as the percentage of available photons that
get detected by the chip and turned into a
useful signal . The metric is named Quantum
Efficiency (QE) and is measured as a
percentage .

For example : if a camera has a QE of 65% it

means that 65 out 100 photons are detected
by the chip and are converted into signals . the
QE of human eye is 5% , which implies that the
specified camera is 13 times more sensitive
than the eye and can take long exposures to
gather even more light .

4) Noise : noise is the measure of degree to

which the chip in your camera reports photons
that werent there . Cameras usually face the
problem of amplifier noise : it is the heat from
camera electronics leaking onto the chipand
being detected as infrared light . cameras with
lower noise are preffered .
Noise tends to increase with temperature , so
dedicated Astronomy CCD cameras usually
have some kind of cooling circuitry to reduce
noise .

5)Handling colour : all of the imaging chips are

monochrome , that is they take black and

white images only . colour images are

produced by taking multiple exposures through
different coloured filters ( usually red , green ,
blue ) and then combining the images in image
processing software .
For example : narrowband imaging uses 3
filters , that pass only the specific
wavelengths of light associated with various
elements in their excited state , in place of the
usual RGB filters . This allows detailed
imaging of gaseous objects such as nebulae .


Autoguiding is simple in concept :
During the long exposure of your main target , a
separate camera is trained on a single star , called
the guide star , and takes continuous short images
of the star and a small area around it .
Control circuits in camera , or software in a
computer , carefully measure the position of the
guide star in each exposure to determine if there is
any drifting .

If any drifting is detected , correction commands are

sent to the mount to move it back where it belongs .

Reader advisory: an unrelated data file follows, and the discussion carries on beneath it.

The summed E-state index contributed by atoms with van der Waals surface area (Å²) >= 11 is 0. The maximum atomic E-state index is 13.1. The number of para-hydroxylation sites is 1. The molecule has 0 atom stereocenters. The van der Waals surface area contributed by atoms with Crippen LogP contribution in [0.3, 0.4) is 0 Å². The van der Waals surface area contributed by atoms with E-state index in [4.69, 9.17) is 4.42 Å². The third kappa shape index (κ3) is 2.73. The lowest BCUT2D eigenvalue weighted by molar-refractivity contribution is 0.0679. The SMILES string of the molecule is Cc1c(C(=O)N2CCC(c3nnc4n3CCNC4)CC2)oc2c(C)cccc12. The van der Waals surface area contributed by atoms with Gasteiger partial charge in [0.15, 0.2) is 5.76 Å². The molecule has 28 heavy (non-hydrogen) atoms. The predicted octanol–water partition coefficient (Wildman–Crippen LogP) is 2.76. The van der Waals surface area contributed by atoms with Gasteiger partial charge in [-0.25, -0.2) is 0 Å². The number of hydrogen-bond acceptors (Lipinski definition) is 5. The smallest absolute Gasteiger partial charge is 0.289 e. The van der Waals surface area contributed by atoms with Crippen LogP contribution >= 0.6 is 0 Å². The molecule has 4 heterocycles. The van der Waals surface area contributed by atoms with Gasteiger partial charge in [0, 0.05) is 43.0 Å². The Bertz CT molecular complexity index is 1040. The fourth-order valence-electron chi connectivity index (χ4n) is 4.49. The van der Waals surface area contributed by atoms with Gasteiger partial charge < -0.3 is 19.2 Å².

The result is any drifting of the image is corrected
within a few seconds , and is not permitted to
accumulate . on average the guide star and hence
the primary target is kept stationary over a long
period .
Autoguiding will keep the objects in your image from
wandering more than about one pixel . So if your
photographing a galaxy that should be 500 pixels
wide in your image , it might actually be 501 or 502
pixels . you wont notice such a minor blurring of your
target .
Four requirements for Autoguiding :
1)Getting light from a guide star .
2)Selecting and attaching a guide camera .
3)Making guiding decisions .
4)Sending corrections to mount .

Guiding softwares :
Once images from the guide camera reach the
computer , special software is needed to track the
guide star , calculate errors and calculate
appropriate corrections .
There are several excellent softwares like PHD
( Push Here Dummy ) , Guide Dog , The SkyX(Pro) and
Maxim DL .

Summary :
So in summary what you need for Autoguiding is :

a) A camera with a built in selfguiding chip or a

separate camera for autoguiding mounted on
either a separate guide scope or an off axis
guider .
b) A computer running guiding software unless you
have one of the rare stand alone guiders .
c) A way to produce ST-4 guiding signals , either
from a guiding port on a camera or from a
dedicated guiding adaptor .

Note : Amateur Astrophotographers need not take

into account the autoguiding effect as they wont be
taking long exposures from the beginning .

Astrophotography is a very unique and interesting
form of photography and involves a lot of technical
as well as scientific knowledge . Astronomy
enthusiasts can take up this as their hobbies and
can explore the vast universe .

The most important aspect for an amateur

astrophotographer is the equipment specifications
and knowledge . one should research carefully and
accordingly select their telescopes or cameras .